Schleicher ASK 21

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Schleicher ASK 21
Schleicher ASK 21
Type: Glider
Design country:

Germany Federal RepublicFederal Republic of Germany BR Germany


Alexander Schleicher GmbH & Co

First flight:

December 1978

Production time:

1979 until today

Number of pieces:

over 950 (as of July 2018)

Schleicher ASK 21
ASK 21 "D-1021" on final approach to the glider airfield Kamen-Heeren

The Schleicher ASK 21 is a two-seater glider in GRP construction as a middle - wing version with a damped T-tail unit for training, aerobatics , performance flying and, under certain conditions, cloud flying. The glider index is 92. Along with the Schleicher ASK 13  - the successor to which it was designed - or the Twin Astir, it is one of the most widely used aircraft for training gliders.


The ASK 21 was designed by Ing. Rudolf Kaiser as the successor to the popular ASK 13 to meet the need for a modern two-seater that closes the gap between training and single-seat high-performance gliders. The ASK 21 is the first fully GRP two-seater from the manufacturer Alexander Schleicher and the last fully GRP glider in production (as of 2016 [obsolete] ). The prototype first took off in December 1978 and production started in 1979. The United States Air Force Academy procured five ASK 21s under the designation TG-9 for their training program in 1986 and 1987 . The aircraft is still in production and over 900 have been built. In December 2004 the ASK 21 Mi took off as a self-launching training aircraft for its maiden flight.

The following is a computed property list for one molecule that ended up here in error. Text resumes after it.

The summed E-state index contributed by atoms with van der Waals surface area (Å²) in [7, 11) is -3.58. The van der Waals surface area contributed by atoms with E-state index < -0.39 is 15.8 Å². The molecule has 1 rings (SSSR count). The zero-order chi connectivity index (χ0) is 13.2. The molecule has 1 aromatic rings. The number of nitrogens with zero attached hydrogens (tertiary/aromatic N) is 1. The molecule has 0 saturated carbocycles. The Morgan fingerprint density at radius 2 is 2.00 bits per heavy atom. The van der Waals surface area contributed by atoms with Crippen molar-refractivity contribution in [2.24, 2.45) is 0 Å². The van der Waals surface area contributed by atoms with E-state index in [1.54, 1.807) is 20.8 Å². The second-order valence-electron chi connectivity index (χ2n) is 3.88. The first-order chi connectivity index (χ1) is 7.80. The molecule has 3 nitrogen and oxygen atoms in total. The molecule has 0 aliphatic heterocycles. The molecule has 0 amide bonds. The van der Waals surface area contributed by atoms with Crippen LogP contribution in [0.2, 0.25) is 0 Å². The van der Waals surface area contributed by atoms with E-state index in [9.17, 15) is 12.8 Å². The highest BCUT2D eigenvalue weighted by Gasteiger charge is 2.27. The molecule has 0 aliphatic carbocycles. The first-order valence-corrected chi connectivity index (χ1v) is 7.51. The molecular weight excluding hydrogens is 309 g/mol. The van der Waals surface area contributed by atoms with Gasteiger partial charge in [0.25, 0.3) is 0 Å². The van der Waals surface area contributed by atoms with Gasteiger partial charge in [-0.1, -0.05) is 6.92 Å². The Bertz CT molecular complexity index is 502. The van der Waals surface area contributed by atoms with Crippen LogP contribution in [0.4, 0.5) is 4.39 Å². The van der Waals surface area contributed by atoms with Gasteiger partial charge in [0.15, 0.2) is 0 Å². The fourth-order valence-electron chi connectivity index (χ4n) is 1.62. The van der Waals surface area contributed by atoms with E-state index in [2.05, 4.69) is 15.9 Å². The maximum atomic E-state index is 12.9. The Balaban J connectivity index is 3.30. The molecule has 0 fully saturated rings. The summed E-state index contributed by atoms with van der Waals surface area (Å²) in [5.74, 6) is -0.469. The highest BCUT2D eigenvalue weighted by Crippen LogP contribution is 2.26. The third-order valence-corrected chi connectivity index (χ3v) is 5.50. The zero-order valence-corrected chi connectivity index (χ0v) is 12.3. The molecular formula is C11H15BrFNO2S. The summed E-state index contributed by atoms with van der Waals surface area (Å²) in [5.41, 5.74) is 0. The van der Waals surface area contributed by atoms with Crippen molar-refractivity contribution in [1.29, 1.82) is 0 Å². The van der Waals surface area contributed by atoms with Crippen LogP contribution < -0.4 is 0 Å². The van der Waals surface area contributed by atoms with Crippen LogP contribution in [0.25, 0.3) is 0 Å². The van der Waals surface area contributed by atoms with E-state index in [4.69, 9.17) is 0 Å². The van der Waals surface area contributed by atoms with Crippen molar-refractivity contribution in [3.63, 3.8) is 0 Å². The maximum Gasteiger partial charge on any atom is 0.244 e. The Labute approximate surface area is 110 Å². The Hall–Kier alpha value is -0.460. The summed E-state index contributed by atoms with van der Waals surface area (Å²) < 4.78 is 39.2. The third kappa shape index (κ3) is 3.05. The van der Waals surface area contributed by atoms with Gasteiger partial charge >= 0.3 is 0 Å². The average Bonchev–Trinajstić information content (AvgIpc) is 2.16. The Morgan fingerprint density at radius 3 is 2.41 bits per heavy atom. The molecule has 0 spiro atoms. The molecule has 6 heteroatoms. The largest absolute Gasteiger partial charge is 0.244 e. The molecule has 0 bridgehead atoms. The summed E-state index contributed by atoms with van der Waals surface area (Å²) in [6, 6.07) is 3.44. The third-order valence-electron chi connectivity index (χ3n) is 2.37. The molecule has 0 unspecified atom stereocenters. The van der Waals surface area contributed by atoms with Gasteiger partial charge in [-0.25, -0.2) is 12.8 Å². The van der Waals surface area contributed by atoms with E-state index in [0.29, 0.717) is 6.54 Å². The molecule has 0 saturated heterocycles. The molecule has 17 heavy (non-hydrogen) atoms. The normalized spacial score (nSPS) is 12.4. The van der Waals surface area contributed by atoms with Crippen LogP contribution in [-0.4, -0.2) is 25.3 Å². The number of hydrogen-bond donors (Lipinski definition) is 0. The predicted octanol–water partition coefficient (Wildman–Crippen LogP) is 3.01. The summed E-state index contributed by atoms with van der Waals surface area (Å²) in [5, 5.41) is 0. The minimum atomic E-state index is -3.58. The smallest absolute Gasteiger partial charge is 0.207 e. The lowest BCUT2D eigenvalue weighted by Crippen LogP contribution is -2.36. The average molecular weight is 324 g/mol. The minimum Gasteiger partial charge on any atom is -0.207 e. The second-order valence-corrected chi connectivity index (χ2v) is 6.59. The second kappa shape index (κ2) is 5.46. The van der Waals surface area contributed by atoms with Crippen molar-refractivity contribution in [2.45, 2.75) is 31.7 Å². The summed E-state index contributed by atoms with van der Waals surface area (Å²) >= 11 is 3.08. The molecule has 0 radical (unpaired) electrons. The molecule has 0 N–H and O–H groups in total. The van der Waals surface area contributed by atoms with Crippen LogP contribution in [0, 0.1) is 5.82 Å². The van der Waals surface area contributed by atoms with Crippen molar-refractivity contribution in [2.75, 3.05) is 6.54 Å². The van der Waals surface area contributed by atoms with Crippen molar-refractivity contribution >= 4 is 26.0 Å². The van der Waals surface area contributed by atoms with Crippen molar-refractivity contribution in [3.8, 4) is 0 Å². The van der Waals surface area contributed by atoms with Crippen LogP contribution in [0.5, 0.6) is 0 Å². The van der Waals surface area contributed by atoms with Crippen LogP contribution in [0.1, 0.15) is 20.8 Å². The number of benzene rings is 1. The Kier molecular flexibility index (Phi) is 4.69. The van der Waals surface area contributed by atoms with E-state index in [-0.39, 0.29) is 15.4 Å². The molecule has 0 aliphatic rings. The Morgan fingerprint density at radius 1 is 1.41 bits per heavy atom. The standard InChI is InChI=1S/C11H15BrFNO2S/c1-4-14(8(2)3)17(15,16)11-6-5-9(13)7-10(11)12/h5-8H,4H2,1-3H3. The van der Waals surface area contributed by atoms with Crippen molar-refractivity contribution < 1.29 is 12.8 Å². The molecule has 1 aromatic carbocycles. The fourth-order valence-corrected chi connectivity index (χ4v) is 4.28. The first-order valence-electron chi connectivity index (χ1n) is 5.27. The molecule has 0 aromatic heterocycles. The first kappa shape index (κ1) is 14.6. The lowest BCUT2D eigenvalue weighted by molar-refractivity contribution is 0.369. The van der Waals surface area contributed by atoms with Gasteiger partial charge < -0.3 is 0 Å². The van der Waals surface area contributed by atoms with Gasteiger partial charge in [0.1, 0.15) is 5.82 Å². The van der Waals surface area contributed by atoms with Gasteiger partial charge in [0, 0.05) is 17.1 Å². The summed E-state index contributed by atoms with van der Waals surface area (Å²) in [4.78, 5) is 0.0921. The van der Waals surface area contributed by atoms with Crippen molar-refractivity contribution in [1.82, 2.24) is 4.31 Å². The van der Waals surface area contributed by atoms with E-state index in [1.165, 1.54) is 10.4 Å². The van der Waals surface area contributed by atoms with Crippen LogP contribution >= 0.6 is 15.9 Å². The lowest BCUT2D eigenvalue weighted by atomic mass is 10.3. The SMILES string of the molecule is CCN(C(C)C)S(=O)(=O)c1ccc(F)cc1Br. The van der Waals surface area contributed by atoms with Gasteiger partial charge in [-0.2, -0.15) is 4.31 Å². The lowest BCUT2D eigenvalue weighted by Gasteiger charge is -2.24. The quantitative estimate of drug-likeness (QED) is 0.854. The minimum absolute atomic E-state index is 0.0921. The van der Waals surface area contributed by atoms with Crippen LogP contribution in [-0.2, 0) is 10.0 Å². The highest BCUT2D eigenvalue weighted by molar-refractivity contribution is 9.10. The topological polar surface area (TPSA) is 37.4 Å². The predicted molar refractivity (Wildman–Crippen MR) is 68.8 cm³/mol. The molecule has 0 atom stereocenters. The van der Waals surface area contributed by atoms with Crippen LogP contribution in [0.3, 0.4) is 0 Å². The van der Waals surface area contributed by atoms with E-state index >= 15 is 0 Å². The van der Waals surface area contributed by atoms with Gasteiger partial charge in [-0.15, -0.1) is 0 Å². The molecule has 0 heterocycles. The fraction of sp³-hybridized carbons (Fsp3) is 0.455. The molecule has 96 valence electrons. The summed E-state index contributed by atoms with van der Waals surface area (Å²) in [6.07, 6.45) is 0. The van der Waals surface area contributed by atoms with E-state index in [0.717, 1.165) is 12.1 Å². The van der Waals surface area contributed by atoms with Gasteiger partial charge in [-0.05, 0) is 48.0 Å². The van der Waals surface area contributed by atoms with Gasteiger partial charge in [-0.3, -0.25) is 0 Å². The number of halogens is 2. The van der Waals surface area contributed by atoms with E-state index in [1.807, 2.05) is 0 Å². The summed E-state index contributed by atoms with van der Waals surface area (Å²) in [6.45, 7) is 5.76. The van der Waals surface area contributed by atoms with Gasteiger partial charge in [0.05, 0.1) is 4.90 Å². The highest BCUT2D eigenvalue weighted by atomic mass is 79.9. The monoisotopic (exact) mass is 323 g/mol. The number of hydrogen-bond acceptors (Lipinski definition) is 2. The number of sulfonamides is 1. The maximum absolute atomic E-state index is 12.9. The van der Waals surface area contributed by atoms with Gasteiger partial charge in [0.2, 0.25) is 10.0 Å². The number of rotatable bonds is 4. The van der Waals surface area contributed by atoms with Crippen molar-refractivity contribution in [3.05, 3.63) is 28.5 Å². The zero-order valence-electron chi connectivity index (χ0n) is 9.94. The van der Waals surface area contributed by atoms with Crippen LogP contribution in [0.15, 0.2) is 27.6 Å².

In July 2018, the first flight of the ASK 21 B, a version of the glider that was revised in detail, took place.


The two pilot seats, which are arranged one behind the other, are equipped with double controls as well as adjustable seat shells and rudder pedals. If the pilot does not have the necessary minimum weight, the necessary trim weights can be screwed in the form of lead plates in front of the front seat. Due to the position far in front of the center of gravity, each kilogram of lead can compensate for 1.25 kg of the missing pilot weight in the front seat. The fuselage shell consists of a tube sandwich and thus offers passive accident safety with a low component weight. The two-part, cantilevered middle-decker wing is a single-spar fiberglass construction without flaps , but with air brakes that work over each wing. The wing tips are pointing downwards, which enables take-off with the wing lying on the ground, but this only applies to aircraft towing and not winch towing.